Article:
Public Papers - 1989 - April
Remarks on Signing the National Volunteer Week Proclamation
Well, what a great privilege it is to have you here in the Rose Garden. You're taking on the most difficult challenges that we face as a nation. You're fighting poverty, drug abuse, illiteracy, teen pregnancy, the alienation of young and old. And you're winning because you refuse to believe that it can't be done. And so, I'm here to thank you. You've lived up to an ideal, once given voice by Horace Mann, that I've always admired: ``Be ashamed to die,'' he said, ``until you have won some victory for humanity.''
Well, recently I received a letter from a man in Indiana who was forced to retire on disability because of heart problems. He was only 45 years old. And he wrote to explain that, while he couldn't take a job, he was giving his time to a nearby mental health center, a local school, and his county environment department. And he wrote this: ``I guess what I'm trying to say is this: I'm disabled, but not an invalid. And I enjoy being able to be of help.'' Then he went on, ``I hope in some small way that I'm still able to make a contribution to this great nation of ours and, indeed, to the world as a volunteer. I hope and pray that you and I and, indeed, millions of others will strive to truly make this a kinder and gentler nation. We need that very much.''
What an inspiration! The good that voluntarism does in this country every year wins countless victories for humanity, large and small. And here at the White House, we benefit from the tireless efforts of volunteers. And seated to my right are people motivated much the way you are. And I include my wife, Barbara, in that. And then there's Ella Miller sitting in the front row, who continues to serve her community, her church, and in local schools. And she is 108 years old.
And I'm told that over half of adult Americans, 80 million, actively volunteer in some way in their communities. And last year that was worth almost 0 billion in man- and woman-hours. But what you're doing goes above and beyond dollars and cents. Your work and the work of many others as motivated as yourselves is a testament to a powerful idea: that along with the many rights and privileges that distinguish us as Americans is the shared responsibility to look after one another. I always like to remember that there is no exercise better for the human heart than reaching down and lifting someone else up. You understand that helping the less fortunate is in everyone's best interest; that the most powerful gift we can offer anyone is a sense of purpose, a path to self-esteem; that the fabric of the family, like that of society, must forever be renewed and rewoven.
At the Inaugural, I spoke of a new engagement in the lives of others. We must seek common points where the practical and the compassionate converge. Yours is an example we seek to spread across every community, every town, every city in America.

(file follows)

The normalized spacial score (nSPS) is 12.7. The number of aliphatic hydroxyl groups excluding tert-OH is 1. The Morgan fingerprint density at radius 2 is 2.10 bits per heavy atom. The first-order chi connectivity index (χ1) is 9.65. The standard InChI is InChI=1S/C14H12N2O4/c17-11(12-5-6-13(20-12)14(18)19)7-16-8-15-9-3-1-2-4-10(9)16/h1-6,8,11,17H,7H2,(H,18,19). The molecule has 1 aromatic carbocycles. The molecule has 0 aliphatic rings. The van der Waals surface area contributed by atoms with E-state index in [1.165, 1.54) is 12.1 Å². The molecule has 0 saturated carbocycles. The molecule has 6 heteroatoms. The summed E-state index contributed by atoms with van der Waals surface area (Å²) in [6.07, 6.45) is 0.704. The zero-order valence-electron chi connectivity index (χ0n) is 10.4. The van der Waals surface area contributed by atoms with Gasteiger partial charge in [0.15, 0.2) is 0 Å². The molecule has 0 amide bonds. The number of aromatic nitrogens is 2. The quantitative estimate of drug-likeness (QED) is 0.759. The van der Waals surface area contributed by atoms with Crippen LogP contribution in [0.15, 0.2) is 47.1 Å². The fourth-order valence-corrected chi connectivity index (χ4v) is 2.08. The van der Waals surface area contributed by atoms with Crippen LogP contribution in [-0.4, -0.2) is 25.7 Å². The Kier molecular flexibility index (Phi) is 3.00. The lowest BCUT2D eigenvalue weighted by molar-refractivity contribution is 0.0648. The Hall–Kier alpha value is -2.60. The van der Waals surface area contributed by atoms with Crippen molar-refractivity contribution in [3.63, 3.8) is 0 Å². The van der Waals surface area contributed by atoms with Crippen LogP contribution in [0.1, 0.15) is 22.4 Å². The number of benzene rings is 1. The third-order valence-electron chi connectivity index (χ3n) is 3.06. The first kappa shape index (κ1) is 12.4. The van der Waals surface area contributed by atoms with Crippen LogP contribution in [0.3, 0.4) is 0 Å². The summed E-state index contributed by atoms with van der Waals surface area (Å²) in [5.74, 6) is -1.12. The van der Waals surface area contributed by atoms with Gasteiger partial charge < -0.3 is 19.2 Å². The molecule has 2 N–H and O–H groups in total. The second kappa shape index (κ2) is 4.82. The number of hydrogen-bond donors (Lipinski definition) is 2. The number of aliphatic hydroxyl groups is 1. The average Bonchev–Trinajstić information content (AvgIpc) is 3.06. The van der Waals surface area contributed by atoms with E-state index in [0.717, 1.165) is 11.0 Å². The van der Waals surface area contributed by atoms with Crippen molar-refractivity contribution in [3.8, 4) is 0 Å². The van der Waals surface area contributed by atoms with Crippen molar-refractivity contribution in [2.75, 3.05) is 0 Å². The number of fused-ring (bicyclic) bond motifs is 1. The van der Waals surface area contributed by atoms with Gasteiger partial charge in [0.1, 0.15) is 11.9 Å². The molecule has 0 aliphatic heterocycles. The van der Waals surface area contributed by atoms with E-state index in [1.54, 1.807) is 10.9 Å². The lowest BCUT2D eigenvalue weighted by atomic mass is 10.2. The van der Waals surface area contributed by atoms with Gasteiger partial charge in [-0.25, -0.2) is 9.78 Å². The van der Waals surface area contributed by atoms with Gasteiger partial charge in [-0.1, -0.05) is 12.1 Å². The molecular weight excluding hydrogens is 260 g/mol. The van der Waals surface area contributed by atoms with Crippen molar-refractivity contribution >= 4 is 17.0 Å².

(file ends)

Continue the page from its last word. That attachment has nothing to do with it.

This week I challenge every American who cares about the future of this country to get involved. Find a place or an organization or even a single life where you can make a difference for someone else. From now on in America, any definition of a successful life must include serving others. It's not simply volunteering but the personal act of helping another individual in need which gives us membership in a community. Giving and expecting nothing in return is what it means to be a citizen. When you volunteer, you confirm your citizenship. Volunteering is an act -- it's an act of heroism on a grand scale, and it matters profoundly. It does more than help people beat the odds; it changes the odds. You might say it puts the unity in community.
And today I'll be signing a proclamation to make this National Volunteer Week. But week in and week out, it will be people like you who bring the era of the offered hand to life. And I'll be establishing a program encouraging youth enterprise and service to America. But it will be your challenge to open your organizations to young people seeking meaningful service to their communities; to match need with need; to find a calling for every volunteer; and to keep reminding us that each one of us has something to give, each one of us has a gift to give -- which reminds me of an old story that Barbara likes to tell about a minister who was given a jar of peaches soaked in brandy by one of his admiring parishioners.
This minister opens the jar, takes a whiff, and says, ``Oh, dear lady, you don't know how grateful I am for this gift.'' ``Really,'' says the lady, ``it's such a small present.'' ``Ah,'' says the minister, ``it's not the gift that counts. It's the spirits in which it's given.'' [Laughter]
Well, the spirit of voluntarism in America is stronger than ever -- stronger than it's ever been. You know, Alfred North Whitehead once said, ``With all its limitations, life in America is better and kinder than anywhere on Earth that I've ever heard of.'' And that's true, but we can make it better still. We must lift away more of the limitations that remain and tap the limitless potential of the American people through countless small victories for humanity. Together, let us give honor to the phrase, ``I volunteered.''
And now I'd like to ask Barbara and the group of kids and volunteers on the dais here to join me as I sign the proclamation making this National Volunteer Week. And I do it with great respect for everybody here and gratitude in my heart, as well. Thank you.
Note: The President spoke at 11 a.m. in the Rose Garden at the White House.